This sort of abuse had supposedly been eliminated from the prison camp in March of 2004, when Major General Jay Hood assumed the leadership of the Guantanamo Joint Task Force. Authorities, consequently, denied having any knowledge of the incident. Jawad's treatment had violated Common Article 3 of the Geneva Conventions -- inapplicable to his case because he was denominated an "unlawful combatant." In a 2009 habeas corpus hearing, Ellen S. Huvelle, the federal judge who sealed his release, told U.S. prosecutors, "After this horrible, long, tortured history, I hope the government will succeed in getting him back home." She added, "Enough has been imposed on this young man to date."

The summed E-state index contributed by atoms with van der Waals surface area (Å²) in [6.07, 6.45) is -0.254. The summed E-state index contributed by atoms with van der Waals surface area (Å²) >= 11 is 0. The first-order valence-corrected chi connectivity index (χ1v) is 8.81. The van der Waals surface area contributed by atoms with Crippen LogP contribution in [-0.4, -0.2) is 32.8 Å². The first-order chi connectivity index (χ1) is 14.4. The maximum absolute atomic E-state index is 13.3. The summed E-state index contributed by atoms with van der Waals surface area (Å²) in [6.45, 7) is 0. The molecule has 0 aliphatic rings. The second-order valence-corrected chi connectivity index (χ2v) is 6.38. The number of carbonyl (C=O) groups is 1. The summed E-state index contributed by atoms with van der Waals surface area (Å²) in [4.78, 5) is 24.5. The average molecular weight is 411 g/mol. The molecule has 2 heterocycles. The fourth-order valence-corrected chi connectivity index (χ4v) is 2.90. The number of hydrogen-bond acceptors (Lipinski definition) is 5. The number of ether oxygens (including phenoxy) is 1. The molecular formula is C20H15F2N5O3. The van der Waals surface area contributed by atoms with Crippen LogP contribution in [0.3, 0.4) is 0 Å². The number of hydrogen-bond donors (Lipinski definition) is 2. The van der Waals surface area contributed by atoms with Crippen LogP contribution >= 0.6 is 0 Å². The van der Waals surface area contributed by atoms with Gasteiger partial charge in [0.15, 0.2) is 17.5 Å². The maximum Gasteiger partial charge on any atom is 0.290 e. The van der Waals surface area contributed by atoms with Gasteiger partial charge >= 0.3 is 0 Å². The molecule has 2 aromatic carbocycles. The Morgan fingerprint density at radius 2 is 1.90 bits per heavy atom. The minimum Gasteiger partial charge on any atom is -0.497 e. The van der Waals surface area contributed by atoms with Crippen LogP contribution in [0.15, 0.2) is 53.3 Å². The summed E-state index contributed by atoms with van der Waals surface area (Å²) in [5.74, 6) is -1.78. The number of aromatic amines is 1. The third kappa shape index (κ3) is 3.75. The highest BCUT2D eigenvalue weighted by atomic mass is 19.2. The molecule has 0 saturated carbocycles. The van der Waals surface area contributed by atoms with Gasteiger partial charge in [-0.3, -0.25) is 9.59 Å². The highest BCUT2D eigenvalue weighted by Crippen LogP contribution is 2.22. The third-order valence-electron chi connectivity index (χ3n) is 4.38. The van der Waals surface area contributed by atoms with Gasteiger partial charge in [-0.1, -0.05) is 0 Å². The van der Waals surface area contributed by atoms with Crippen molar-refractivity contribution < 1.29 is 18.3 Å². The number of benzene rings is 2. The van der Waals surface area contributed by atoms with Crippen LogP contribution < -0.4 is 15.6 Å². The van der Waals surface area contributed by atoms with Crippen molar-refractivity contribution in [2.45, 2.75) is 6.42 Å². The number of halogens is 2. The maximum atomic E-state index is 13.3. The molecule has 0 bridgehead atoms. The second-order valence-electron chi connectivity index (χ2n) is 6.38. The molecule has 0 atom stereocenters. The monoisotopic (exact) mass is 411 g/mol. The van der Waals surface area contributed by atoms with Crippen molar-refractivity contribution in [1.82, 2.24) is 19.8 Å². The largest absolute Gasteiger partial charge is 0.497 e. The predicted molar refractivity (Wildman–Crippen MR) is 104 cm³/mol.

Dr. Katherine Porterfield, a psychologist from the Survivors of Torture Program at Bellevue Hospital, learned about the Gottfried bill after she treated Mohammed Jawad while he was still imprisoned in Guantanamo. Jawad's case had first attracted media attention in 2007, when the government announced that he was to be the fourth detainee to be prosecuted under the Military Commissions Act of 2006. The fact that he was under 18 at the time of his arrest, a fact the government accepted, spurred organizations like Amnesty International and Human Rights Watch to raise the alarm about violations of several United Nations treaties regulating the treatment of child soldiers.

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Santiago Wills is a journalist basted in New York City. His work has also appeared in Salon and several South American magazines.